- Limiting the individual's freedom and inhibiting a bottom-up initiative.
The role of the state
The state can implement the policy of interventionism by:
- undertakings aimed at increasing employment without an increase in the supply of goods and services (public works)
- fiscal policy
- monetary policy
- financial policy
- supporting failing enterprises (subsidies, preferential loans or nationalization)
State intervention policy usually leads to an increase in the budget deficit (as a result of increased public spending). In this context, there is the problem of sources of financing for interventionism. Financing through any form of commercial credit is unrealistic due to the inability to return the funds obtained. Usually public debt remains the source of financing. A side effect of demand management is higher inflation.
The most commonly used tools of interventionism
The state has an extensive range of means by which it can influence the functioning of the market mechanism. The most commonly used are:
- pay and price policy,
- government orders,
- intervention buying or selling,
- fiscal policy,
- monetary policy.
A major breakthrough in the economic history of the world was the Great Depression of the 1930s. Its uniqueness was not so much on a wide geographical range or on the fact that it covered all branches of the economy, but at the depth of the economic collapse. The Great Depression brought a drop in production by about 40 percent. (previous crises caused a decline of 8-12 percent). The market mechanism could not cope with the occurring phenomena. This led to a departure from the liberal economic policy and the use of state intervention policies in many countries. The view was won that the state has certain responsibilities in the economic sphere. The active policy of the state, whose main goal was to create a boom, appeared already during the First World War. It was supposed to be an extraordinary solution related to the ongoing war. After the war, it was planned to withdraw from the policy of state intervention and return to economic liberalism, but the Great Depression showed that the state's influence on the economy is also needed in peacetime. It should be noted that the increase in the role of the state in the economy and the gradual change in the approach to economic policy (the so-called Keynesian revolution) are the long-term consequences of the Great Depression.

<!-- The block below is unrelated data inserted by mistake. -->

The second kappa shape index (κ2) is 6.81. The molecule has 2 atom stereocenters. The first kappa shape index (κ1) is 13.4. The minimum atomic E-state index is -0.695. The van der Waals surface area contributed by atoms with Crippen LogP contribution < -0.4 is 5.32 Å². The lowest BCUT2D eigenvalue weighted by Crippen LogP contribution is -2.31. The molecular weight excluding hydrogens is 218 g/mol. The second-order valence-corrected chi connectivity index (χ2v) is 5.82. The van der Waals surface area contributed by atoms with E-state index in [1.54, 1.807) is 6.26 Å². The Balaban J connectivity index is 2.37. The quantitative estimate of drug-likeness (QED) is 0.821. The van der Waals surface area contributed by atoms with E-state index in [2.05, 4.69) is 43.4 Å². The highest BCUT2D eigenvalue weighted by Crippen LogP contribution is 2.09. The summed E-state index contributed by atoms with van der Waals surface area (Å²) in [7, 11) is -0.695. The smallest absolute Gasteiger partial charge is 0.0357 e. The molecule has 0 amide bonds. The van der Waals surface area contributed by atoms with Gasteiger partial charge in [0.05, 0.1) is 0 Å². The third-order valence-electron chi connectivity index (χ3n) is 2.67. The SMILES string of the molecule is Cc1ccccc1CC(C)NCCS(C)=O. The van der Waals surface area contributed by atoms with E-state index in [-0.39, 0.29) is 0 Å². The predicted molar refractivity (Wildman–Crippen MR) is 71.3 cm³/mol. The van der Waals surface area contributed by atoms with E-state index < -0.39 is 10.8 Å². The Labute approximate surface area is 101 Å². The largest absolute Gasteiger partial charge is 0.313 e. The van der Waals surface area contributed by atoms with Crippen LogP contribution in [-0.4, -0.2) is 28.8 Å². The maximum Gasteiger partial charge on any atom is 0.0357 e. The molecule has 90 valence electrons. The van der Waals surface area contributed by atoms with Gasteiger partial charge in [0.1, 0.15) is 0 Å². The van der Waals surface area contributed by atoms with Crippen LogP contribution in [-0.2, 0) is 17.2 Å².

The theoretical basis for intervention was created by British economist John Maynard Keynes. Based on the analysis of phenomena occurring during the Great Depression, Keynes created and published in 1936. The general theory of employment, interest and money - a book that gave rise to macroeconomics. Keynes emphasized the role of aggregate demand in macroeconomic fluctuations. His successors persuaded economic politicians to drive aggregate demand, i.e. to manipulate government demand, to smooth out fluctuations, mainly to avoid a prolonged recession. Keynes pointed out that the policy of interventionism is not unambiguous - it brings both benefits and costs.